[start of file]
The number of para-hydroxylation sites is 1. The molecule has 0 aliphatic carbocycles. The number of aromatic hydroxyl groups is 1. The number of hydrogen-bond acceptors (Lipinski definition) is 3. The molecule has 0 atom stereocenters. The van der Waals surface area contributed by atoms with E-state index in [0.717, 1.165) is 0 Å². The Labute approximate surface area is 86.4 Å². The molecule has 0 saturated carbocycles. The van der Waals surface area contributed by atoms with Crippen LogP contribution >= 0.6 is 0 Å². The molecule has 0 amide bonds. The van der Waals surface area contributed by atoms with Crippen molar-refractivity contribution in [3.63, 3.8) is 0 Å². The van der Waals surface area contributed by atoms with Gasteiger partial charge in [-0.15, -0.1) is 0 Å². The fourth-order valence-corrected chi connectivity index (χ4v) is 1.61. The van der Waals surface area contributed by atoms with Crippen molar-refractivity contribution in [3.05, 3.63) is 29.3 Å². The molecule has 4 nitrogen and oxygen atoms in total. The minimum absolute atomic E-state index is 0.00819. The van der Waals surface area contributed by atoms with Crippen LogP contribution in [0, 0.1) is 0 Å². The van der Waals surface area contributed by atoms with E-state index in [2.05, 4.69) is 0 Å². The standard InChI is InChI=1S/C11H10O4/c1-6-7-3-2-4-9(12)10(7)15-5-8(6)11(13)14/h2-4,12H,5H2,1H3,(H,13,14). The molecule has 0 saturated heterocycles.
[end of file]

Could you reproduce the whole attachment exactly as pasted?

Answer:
The number of para-hydroxylation sites is 1. The molecule has 0 aliphatic carbocycles. The number of aromatic hydroxyl groups is 1. The number of hydrogen-bond acceptors (Lipinski definition) is 3. The molecule has 0 atom stereocenters. The van der Waals surface area contributed by atoms with E-state index in [0.717, 1.165) is 0 Å². The Labute approximate surface area is 86.4 Å². The molecule has 0 saturated carbocycles. The van der Waals surface area contributed by atoms with Crippen LogP contribution >= 0.6 is 0 Å². The molecule has 0 amide bonds. The van der Waals surface area contributed by atoms with Crippen molar-refractivity contribution in [3.63, 3.8) is 0 Å². The van der Waals surface area contributed by atoms with Gasteiger partial charge in [-0.15, -0.1) is 0 Å². The fourth-order valence-corrected chi connectivity index (χ4v) is 1.61. The van der Waals surface area contributed by atoms with Crippen molar-refractivity contribution in [3.05, 3.63) is 29.3 Å². The molecule has 4 nitrogen and oxygen atoms in total. The minimum absolute atomic E-state index is 0.00819. The van der Waals surface area contributed by atoms with Crippen LogP contribution in [0, 0.1) is 0 Å². The van der Waals surface area contributed by atoms with E-state index in [2.05, 4.69) is 0 Å². The standard InChI is InChI=1S/C11H10O4/c1-6-7-3-2-4-9(12)10(7)15-5-8(6)11(13)14/h2-4,12H,5H2,1H3,(H,13,14). The molecule has 0 saturated heterocycles.